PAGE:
Parliament Square

Parliament Square is a square in London, immediately north-west of the Palace of Westminster, the seat of the British Parliament. In the middle of the square is a large green area, the traffic flows in the form of a roundabout in a clockwise direction.


Around the square are located next to the Palace of Westminster and other important buildings. These are the Westminster Abbey, St. Margaret 's Church, the Middlesex Guildhall, the UK Treasury (HM Treasury), the Westminster Central Hall and the Portcullis House. Below the Portcullis House is the Westminster Station London Underground.

Following roads leading from the square: To the south, St. Margaret Street, Great George Street to the west, to the southwest Broad Sanctuary, north Parliament Street ( goes in Whitehall over ), to the East Bridge Street ( Westminster Bridge ).


Parliament Square was built in 1868 in the course of the construction of the Palace of Westminster. The terrain should be loosened and improves the flow of traffic. Numerous land had to be cleared for this purpose. The architect responsible was Charles Barry. A special feature was the world's first traffic light, which was set up on 10 December 1868 the square and powered by gas light. In the square there was once also a fountain; the Buxton Memorial Fountain was removed, however, in 1940, and set him in 1957 in the nearby Victoria Tower Gardens again. In 1950 architect George Grey Wornum before a redesign of the square.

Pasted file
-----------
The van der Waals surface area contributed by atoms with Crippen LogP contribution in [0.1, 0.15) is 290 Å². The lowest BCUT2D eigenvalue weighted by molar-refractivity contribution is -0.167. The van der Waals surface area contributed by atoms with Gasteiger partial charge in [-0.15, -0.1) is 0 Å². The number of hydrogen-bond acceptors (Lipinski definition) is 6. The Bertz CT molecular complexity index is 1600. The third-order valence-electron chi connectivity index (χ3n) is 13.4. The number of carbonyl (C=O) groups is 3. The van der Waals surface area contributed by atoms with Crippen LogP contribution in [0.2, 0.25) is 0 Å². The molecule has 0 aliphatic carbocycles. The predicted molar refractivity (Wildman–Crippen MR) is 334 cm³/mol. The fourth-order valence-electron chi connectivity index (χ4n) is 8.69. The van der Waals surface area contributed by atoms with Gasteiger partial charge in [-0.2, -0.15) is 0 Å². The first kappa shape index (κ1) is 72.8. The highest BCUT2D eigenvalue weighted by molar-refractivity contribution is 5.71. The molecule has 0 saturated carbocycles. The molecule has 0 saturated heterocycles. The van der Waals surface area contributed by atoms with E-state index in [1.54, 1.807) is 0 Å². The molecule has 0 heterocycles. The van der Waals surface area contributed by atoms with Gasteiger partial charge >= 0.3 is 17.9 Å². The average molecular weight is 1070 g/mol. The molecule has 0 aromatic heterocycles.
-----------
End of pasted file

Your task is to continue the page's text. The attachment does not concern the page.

The east side of the square was a popular place for protests because of their proximity to the Parliament for a long time. Due to ongoing protests against the Iraq war, which were perceived by the government as increasingly disturbing, the Parliament in November 2004 approved a controversial restriction of the right to demonstrate. After 1 August 2005, it was illegal to demonstrate within about one kilometer without permission of the chairman of the Metropolitan Police. These regulations were lifted in September 2011, mainly after entry into force of a new Police Act.


Around the square are ten statues of famous British and foreign statesmen. They are listed in the list below counter-clockwise, starting with the statue of Winston Churchill, which stands directly opposite the Parliament.